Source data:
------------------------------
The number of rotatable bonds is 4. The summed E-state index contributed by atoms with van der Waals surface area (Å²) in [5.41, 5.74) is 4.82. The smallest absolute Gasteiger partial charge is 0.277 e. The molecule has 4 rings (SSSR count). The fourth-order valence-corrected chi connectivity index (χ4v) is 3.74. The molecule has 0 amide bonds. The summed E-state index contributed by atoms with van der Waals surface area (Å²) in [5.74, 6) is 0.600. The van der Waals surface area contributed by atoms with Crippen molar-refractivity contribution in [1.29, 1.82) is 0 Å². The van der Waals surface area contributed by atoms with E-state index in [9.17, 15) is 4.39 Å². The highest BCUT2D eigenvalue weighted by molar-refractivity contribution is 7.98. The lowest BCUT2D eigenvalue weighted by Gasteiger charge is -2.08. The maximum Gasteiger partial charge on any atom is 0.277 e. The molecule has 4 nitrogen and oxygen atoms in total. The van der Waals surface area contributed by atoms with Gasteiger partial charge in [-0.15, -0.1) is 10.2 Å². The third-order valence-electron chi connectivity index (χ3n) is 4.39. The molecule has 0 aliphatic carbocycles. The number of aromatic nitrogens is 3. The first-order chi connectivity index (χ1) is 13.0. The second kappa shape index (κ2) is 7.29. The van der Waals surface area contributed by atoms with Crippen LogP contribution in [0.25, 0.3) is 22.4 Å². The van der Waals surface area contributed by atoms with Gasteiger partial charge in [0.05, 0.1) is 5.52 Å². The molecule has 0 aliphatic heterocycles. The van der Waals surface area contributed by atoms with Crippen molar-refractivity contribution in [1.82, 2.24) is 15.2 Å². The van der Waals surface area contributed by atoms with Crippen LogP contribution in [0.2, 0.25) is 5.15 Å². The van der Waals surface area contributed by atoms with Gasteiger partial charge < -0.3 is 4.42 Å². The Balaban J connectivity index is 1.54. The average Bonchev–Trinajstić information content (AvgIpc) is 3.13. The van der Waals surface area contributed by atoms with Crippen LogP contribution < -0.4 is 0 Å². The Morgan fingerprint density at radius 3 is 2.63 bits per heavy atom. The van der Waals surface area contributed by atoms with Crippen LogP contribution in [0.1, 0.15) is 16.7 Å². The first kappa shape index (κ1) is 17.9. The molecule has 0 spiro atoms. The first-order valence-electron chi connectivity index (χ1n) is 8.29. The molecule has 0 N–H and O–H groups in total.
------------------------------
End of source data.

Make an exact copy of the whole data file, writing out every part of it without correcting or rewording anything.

The number of rotatable bonds is 4. The summed E-state index contributed by atoms with van der Waals surface area (Å²) in [5.41, 5.74) is 4.82. The smallest absolute Gasteiger partial charge is 0.277 e. The molecule has 4 rings (SSSR count). The fourth-order valence-corrected chi connectivity index (χ4v) is 3.74. The molecule has 0 amide bonds. The summed E-state index contributed by atoms with van der Waals surface area (Å²) in [5.74, 6) is 0.600. The van der Waals surface area contributed by atoms with Crippen molar-refractivity contribution in [1.29, 1.82) is 0 Å². The van der Waals surface area contributed by atoms with E-state index in [9.17, 15) is 4.39 Å². The highest BCUT2D eigenvalue weighted by molar-refractivity contribution is 7.98. The lowest BCUT2D eigenvalue weighted by Gasteiger charge is -2.08. The maximum Gasteiger partial charge on any atom is 0.277 e. The molecule has 4 nitrogen and oxygen atoms in total. The van der Waals surface area contributed by atoms with Gasteiger partial charge in [-0.15, -0.1) is 10.2 Å². The third-order valence-electron chi connectivity index (χ3n) is 4.39. The molecule has 0 aliphatic carbocycles. The number of aromatic nitrogens is 3. The first-order chi connectivity index (χ1) is 13.0. The second kappa shape index (κ2) is 7.29. The van der Waals surface area contributed by atoms with Crippen LogP contribution in [0.25, 0.3) is 22.4 Å². The van der Waals surface area contributed by atoms with Gasteiger partial charge in [0.05, 0.1) is 5.52 Å². The molecule has 0 aliphatic heterocycles. The van der Waals surface area contributed by atoms with Crippen molar-refractivity contribution in [1.82, 2.24) is 15.2 Å². The van der Waals surface area contributed by atoms with Crippen LogP contribution in [0.2, 0.25) is 5.15 Å². The van der Waals surface area contributed by atoms with Gasteiger partial charge < -0.3 is 4.42 Å². The Balaban J connectivity index is 1.54. The average Bonchev–Trinajstić information content (AvgIpc) is 3.13. The van der Waals surface area contributed by atoms with Crippen LogP contribution < -0.4 is 0 Å². The Morgan fingerprint density at radius 3 is 2.63 bits per heavy atom. The van der Waals surface area contributed by atoms with Crippen LogP contribution in [0.1, 0.15) is 16.7 Å². The first kappa shape index (κ1) is 17.9. The molecule has 0 spiro atoms. The first-order valence-electron chi connectivity index (χ1n) is 8.29. The molecule has 0 N–H and O–H groups in total.